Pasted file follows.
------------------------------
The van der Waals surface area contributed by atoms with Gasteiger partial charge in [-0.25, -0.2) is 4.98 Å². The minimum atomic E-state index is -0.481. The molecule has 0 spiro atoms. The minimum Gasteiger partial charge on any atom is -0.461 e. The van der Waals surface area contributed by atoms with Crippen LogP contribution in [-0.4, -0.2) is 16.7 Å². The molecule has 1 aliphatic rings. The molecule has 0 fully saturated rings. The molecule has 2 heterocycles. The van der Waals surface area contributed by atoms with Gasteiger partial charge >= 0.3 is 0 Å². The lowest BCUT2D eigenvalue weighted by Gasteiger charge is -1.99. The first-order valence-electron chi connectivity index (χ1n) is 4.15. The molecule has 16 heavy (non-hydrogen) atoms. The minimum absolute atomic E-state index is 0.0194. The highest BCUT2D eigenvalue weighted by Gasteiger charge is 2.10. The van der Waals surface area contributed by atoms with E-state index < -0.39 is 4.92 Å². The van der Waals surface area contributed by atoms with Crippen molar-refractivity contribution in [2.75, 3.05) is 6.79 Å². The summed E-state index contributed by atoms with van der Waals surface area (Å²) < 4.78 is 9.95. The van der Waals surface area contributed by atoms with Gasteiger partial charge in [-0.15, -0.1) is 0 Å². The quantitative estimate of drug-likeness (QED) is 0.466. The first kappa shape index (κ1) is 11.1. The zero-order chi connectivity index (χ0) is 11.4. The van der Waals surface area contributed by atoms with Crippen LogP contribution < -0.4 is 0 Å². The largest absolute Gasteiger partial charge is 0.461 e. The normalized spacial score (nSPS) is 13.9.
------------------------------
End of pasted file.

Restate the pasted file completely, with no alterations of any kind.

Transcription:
The van der Waals surface area contributed by atoms with Gasteiger partial charge in [-0.25, -0.2) is 4.98 Å². The minimum atomic E-state index is -0.481. The molecule has 0 spiro atoms. The minimum Gasteiger partial charge on any atom is -0.461 e. The van der Waals surface area contributed by atoms with Crippen LogP contribution in [-0.4, -0.2) is 16.7 Å². The molecule has 1 aliphatic rings. The molecule has 0 fully saturated rings. The molecule has 2 heterocycles. The van der Waals surface area contributed by atoms with Gasteiger partial charge >= 0.3 is 0 Å². The lowest BCUT2D eigenvalue weighted by Gasteiger charge is -1.99. The first-order valence-electron chi connectivity index (χ1n) is 4.15. The molecule has 16 heavy (non-hydrogen) atoms. The minimum absolute atomic E-state index is 0.0194. The highest BCUT2D eigenvalue weighted by Gasteiger charge is 2.10. The van der Waals surface area contributed by atoms with E-state index < -0.39 is 4.92 Å². The van der Waals surface area contributed by atoms with Crippen molar-refractivity contribution in [2.75, 3.05) is 6.79 Å². The summed E-state index contributed by atoms with van der Waals surface area (Å²) < 4.78 is 9.95. The van der Waals surface area contributed by atoms with Gasteiger partial charge in [-0.15, -0.1) is 0 Å². The quantitative estimate of drug-likeness (QED) is 0.466. The first kappa shape index (κ1) is 11.1. The zero-order chi connectivity index (χ0) is 11.4. The van der Waals surface area contributed by atoms with Crippen LogP contribution < -0.4 is 0 Å². The largest absolute Gasteiger partial charge is 0.461 e. The normalized spacial score (nSPS) is 13.9.